It’s NOT advisable to host teen parties where alcohol is available (and thus, condone underage drinking.) Also, contrary to popular belief, there is NO evidence that parents can “teach their children to drink responsibly.” Quite the opposite is true — the more exposure to drinking in adolescence and parental acceptance of substance use, the higher the risk of later problem with alcohol and other drugs.
My girls know that if they ever got caught going to The Woods that they would be grounded for at least a month, if not two. My girls lament, “Mom, don’t you trust us?” My answer: “I trust you wholeheartedly but I don’t trust teenagers in a crowd.” For many teens, the consequences of not fitting in has higher emotional stakes than breaking house rules. After all, parents are stuck with their teens, but friends can drop your teen in a split second.
My younger daughter, all but 14, went to The Woods, an annual tradition on the eve of high school. I found out two months later, of course, as the last to know. It was the final summer sleep over. I should have known. The host parent should have known. I was not pleased. It was not a great way to start 9th grade. She had to earn our trust back.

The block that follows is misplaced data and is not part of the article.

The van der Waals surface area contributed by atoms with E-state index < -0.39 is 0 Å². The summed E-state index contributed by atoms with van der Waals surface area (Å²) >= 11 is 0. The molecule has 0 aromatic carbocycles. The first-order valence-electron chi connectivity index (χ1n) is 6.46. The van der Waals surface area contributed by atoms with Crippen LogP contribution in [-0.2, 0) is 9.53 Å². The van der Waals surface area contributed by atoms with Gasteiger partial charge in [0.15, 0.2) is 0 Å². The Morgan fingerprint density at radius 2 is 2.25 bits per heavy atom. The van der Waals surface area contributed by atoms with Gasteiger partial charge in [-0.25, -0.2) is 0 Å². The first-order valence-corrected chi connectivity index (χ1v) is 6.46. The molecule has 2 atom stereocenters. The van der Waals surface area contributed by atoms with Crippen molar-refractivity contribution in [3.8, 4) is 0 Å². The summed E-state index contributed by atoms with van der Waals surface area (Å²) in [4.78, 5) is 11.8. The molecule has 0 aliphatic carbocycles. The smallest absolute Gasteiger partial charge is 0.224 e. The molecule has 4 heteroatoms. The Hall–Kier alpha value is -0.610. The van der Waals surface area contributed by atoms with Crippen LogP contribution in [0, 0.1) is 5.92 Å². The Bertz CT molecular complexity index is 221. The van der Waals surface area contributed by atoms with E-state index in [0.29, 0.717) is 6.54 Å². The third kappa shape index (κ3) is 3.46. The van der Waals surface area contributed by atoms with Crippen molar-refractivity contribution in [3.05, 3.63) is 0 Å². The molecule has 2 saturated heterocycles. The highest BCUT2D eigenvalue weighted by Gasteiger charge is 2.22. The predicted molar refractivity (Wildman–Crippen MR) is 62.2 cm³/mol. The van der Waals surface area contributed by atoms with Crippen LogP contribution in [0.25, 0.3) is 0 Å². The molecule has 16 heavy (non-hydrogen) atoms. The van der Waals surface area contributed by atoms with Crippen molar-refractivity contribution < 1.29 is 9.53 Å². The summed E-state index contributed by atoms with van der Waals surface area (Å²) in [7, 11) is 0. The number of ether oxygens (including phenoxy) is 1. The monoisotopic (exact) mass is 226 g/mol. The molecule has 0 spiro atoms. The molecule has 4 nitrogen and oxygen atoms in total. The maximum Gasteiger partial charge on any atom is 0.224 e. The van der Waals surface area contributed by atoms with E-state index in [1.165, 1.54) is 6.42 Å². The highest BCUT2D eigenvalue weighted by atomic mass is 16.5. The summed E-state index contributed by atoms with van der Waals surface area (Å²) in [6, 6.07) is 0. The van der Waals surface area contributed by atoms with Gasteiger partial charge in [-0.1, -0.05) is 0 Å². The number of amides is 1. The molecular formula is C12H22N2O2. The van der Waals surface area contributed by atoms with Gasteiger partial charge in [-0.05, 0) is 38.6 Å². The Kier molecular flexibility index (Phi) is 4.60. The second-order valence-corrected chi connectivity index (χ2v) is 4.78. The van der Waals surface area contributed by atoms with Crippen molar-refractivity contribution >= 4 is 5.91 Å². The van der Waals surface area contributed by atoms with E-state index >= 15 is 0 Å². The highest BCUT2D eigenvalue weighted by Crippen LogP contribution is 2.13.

Nothing good happens in the woods.
A news story a number of years ago broke my heart. A high school girl had been partying with her friends after a homecoming game out at a marshy area. She drank too much. Her friends assumed that she had gone home early. But no. The girl froze to death where she fell.
The girl could have been anyone’s child.
Admittedly, it’s difficult to stop teens from experimenting. It’s almost impossible keep them from potentially being at the wrong place at the wrong time. As parents we can wish, hope and pray for our child’s safety. We can try to control their experiences, track them with GPS apps, and make them pee in a cup.
But there is another way. We can also be present with them in everyday ordinary moments. We can try out conversations no matter how awkward or serious — over and over again. Above all, we can be clear on our expectations, consistent in the implementation of consequences and loving in our acceptance of our children’s growing pains. Most certainly we can role model for them the very attitudes and behaviors we want to see in them.
Maybe it’s time to come out of the dark.
A shorter version of this post is on Huffington Post Parent, published Jan 5, 2015. I welcome comments!